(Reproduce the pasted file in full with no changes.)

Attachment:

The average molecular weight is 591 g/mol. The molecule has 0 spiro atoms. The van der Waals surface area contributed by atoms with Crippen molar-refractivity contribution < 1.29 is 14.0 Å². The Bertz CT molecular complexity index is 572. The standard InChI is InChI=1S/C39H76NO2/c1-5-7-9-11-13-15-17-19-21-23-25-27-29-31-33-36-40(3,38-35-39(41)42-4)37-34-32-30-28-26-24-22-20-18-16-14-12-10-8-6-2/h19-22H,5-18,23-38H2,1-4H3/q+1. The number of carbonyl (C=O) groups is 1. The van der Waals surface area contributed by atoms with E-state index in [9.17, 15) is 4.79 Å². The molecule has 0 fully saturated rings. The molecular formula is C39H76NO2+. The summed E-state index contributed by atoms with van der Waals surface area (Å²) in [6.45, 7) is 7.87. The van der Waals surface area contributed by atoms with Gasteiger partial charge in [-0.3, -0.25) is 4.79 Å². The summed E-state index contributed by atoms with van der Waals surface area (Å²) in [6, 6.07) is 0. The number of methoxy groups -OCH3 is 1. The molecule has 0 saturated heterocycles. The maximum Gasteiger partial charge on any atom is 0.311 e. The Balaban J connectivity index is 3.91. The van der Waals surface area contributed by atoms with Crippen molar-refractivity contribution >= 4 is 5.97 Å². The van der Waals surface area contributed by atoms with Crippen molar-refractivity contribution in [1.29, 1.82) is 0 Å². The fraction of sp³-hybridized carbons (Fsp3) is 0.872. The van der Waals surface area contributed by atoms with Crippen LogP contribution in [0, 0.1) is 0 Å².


The average molecular weight is 591 g/mol. The molecule has 0 spiro atoms. The van der Waals surface area contributed by atoms with Crippen molar-refractivity contribution < 1.29 is 14.0 Å². The Bertz CT molecular complexity index is 572. The standard InChI is InChI=1S/C39H76NO2/c1-5-7-9-11-13-15-17-19-21-23-25-27-29-31-33-36-40(3,38-35-39(41)42-4)37-34-32-30-28-26-24-22-20-18-16-14-12-10-8-6-2/h19-22H,5-18,23-38H2,1-4H3/q+1. The number of carbonyl (C=O) groups is 1. The van der Waals surface area contributed by atoms with E-state index in [9.17, 15) is 4.79 Å². The molecule has 0 fully saturated rings. The molecular formula is C39H76NO2+. The summed E-state index contributed by atoms with van der Waals surface area (Å²) in [6.45, 7) is 7.87. The van der Waals surface area contributed by atoms with Gasteiger partial charge in [-0.3, -0.25) is 4.79 Å². The summed E-state index contributed by atoms with van der Waals surface area (Å²) in [6, 6.07) is 0. The number of methoxy groups -OCH3 is 1. The molecule has 0 saturated heterocycles. The maximum Gasteiger partial charge on any atom is 0.311 e. The Balaban J connectivity index is 3.91. The van der Waals surface area contributed by atoms with Crippen molar-refractivity contribution >= 4 is 5.97 Å². The van der Waals surface area contributed by atoms with Crippen molar-refractivity contribution in [1.29, 1.82) is 0 Å². The fraction of sp³-hybridized carbons (Fsp3) is 0.872. The van der Waals surface area contributed by atoms with Crippen LogP contribution in [0, 0.1) is 0 Å².